LOUISVILLE, Ky. — As the first Indian American to hold a seat in the Kentucky State Legislature, Rep. Nima Kulkarni said she entered into politics to light a fire for change.
At the age of six, Kulkarni and her family moved directly to Louisville from India so that her brother could get the special education he needed at The de Paul School.
After graduating from Atherton High School and the University of Louisville, Kulkarni left to attend law school in D.C. — but her time in Kentucky wasn't over yet.
Kulkarni moved back to Louisville in 2010, founding Indus Law Firm. Focusing on immigration and employment law, Kulkarni helped anyone from professors to researchers secure positions of employment.
"I started my own immigration law practice," Kulkarni said. "I focused primarily on employment-based immigration, so my focus is to help a lot of businesses throughout the country who want to bring workers here.”
In 2013, Kulkarni founded the New Americans Initiative, a foundation dedicated to educating, engaging and building awareness of immigration-related issues.
"I started it with a primary focus on making sure that those who can get naturalized to get their citizenship were able to do so," Kulkarni said.
Then, politics came calling. Kulkarni focused her campaign on topics that have been important to her since she was a child: labor, education, healthcare and immigration.
Nima Kulkarni through the years
Kulkarni was sworn into the Kentucky General Assembly in 2019, representing District 40, which includes the University of Louisville, Churchill Downs and portions of south Louisville.
"I think the district was ready for change," Kulkarni said. "That's the reason why I was elected."
Not only is Kulkarni the first Indian American elected to the legislature, but she believes she is the first immigrant elected as a state representative.
In the midst of her tenure, another Indian American made a first: Kamala Harris became the first female, first African American and first Asian American vice president.
"Everyone I talked too was incredibly excited — the first woman, first woman of color and of course the daughter of immigrants," Kulkarni said. "Again, it was a historic moment and I think it's inspiring because it's normal now. You have somebody that looks like you that maybe has shared experiences, so it's been a very exciting time for me personally and our whole entire community."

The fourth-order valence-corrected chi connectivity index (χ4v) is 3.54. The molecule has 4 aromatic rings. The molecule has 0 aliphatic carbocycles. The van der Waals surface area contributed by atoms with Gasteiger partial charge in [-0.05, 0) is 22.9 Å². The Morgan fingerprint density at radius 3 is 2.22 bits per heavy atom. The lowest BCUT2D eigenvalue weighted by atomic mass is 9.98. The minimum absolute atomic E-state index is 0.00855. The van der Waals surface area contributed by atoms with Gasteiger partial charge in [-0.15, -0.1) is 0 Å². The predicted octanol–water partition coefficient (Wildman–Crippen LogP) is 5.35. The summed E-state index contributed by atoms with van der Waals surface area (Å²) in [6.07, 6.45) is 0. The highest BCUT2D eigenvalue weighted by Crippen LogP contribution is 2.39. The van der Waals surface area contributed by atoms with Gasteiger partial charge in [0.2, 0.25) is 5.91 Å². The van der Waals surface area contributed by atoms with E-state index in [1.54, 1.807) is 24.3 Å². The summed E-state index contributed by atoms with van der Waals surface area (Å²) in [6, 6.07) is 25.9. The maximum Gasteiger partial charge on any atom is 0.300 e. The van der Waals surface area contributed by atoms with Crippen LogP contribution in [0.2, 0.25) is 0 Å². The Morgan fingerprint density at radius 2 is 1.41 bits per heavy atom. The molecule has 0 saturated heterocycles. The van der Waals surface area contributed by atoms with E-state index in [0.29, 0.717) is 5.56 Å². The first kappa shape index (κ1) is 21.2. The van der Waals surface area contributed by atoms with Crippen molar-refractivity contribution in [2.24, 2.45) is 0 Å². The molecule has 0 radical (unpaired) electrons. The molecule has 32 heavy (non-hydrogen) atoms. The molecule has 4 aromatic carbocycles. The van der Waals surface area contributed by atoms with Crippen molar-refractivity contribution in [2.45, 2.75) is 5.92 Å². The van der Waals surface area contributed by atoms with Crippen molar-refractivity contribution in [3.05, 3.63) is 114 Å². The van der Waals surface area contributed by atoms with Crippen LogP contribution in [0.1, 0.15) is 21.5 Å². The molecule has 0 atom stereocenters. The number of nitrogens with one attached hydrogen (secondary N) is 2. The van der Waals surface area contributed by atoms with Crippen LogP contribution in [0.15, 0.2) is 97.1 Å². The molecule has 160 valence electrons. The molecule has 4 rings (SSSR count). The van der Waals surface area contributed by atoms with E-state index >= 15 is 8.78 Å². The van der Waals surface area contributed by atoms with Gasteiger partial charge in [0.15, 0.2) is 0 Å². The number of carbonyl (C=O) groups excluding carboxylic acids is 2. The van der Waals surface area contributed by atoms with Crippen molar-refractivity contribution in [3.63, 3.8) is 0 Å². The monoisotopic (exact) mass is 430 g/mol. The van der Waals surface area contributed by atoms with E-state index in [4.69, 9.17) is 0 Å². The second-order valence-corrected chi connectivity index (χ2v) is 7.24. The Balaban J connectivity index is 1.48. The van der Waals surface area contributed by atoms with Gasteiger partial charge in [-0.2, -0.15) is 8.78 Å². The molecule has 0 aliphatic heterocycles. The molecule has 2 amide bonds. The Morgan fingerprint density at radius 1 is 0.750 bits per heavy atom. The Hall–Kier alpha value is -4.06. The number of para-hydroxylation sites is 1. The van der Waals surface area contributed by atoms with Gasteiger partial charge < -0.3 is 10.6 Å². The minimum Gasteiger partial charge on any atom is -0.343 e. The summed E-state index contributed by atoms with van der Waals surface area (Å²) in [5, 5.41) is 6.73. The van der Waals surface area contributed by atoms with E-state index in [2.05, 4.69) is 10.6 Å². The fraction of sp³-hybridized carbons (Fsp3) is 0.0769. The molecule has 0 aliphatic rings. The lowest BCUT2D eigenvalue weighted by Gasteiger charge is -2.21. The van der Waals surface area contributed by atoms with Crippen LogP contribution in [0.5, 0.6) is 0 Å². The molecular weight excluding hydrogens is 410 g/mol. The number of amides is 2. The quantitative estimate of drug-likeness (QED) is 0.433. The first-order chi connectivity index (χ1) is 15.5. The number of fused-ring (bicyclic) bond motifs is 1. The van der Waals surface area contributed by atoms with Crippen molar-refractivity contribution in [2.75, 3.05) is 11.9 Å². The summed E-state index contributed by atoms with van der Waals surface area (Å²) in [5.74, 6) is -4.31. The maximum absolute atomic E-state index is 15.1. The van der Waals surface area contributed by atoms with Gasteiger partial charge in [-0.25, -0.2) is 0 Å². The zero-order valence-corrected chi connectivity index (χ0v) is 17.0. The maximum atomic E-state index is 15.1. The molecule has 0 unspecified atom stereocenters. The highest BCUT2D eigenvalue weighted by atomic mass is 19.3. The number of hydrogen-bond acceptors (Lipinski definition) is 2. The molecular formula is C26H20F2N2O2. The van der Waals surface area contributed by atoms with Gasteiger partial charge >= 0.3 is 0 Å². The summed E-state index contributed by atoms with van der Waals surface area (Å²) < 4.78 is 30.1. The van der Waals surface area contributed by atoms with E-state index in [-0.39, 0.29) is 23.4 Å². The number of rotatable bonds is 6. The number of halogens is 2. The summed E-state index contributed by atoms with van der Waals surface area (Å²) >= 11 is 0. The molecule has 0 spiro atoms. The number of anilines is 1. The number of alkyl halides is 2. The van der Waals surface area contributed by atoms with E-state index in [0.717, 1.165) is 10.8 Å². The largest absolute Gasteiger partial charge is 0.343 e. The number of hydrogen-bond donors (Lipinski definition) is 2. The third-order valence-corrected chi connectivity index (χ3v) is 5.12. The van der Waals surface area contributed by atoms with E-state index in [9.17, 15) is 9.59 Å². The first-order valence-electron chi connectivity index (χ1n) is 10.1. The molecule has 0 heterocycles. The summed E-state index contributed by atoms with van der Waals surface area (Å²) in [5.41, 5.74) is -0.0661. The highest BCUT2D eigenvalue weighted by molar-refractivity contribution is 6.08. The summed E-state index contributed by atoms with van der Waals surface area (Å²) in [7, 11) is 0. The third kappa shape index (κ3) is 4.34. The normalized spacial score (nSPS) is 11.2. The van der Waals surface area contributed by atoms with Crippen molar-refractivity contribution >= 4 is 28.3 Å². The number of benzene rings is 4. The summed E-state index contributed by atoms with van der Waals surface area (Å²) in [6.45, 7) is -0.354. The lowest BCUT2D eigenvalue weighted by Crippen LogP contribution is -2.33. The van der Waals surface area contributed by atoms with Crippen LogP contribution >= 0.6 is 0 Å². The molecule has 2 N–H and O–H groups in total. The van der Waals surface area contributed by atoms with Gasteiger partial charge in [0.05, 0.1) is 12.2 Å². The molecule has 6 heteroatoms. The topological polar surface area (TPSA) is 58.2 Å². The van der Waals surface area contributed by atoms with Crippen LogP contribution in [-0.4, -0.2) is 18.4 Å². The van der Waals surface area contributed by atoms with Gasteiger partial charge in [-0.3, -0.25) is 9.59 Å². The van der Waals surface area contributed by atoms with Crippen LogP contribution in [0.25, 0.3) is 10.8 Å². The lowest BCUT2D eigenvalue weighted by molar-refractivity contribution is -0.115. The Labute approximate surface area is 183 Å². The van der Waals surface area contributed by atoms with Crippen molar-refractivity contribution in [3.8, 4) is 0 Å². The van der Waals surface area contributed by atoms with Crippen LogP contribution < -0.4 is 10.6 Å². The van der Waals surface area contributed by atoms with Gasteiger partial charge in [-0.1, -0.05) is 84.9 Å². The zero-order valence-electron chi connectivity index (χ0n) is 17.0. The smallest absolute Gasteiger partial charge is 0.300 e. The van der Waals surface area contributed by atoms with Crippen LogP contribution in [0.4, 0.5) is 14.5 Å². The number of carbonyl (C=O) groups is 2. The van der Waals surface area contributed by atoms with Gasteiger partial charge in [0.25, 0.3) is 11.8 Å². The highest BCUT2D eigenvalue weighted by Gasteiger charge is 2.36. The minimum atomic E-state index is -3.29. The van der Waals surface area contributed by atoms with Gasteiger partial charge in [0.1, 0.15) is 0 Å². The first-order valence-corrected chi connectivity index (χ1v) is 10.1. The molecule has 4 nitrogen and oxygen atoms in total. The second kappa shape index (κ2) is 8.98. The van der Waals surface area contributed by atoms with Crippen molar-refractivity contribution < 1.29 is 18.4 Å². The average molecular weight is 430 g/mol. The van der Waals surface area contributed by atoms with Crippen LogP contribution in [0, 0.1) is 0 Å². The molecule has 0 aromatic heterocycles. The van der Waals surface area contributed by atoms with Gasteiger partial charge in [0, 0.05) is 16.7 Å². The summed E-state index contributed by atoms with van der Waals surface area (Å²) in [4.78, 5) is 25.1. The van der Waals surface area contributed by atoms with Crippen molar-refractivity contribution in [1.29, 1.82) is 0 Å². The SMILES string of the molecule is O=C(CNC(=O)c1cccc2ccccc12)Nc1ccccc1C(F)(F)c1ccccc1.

At the same time, the U.S. has seen a rise in hate crimes against Asian Americans and Pacific Islanders. Like so many community leaders, Kulkarni said the anti-Asian hate has been difficult to witness. She said nothing should ever come to violence.
"Making sure you don't perpetuate stereotypes, things that are defensive, hurtful to the community," Kulkarni said. "It’s really just a lack of understanding."
President Joe Biden signed legislation Thursday intended to curtail anti-Asian hate crimes, making grants available to help law enforcement agencies improve their investigation, identification and reporting of incidents driven by bias, which often go underreported.
►Contact The Moments that Matter’s Sherlene Shanklin at email@example.com or follow her on Facebook, Twitter, or Instagram.
RELATED: 'Learn to appreciate the joy of the different flavors of Asia': A look inside Louisville's Asia Institute - Crane House
►Make it easy to keep up-to-date with more stories like this. Download the WHAS11 News app now. For Apple or Android users.
Have a news tip? Email firstname.lastname@example.org, visit our Facebook page or Twitter feed.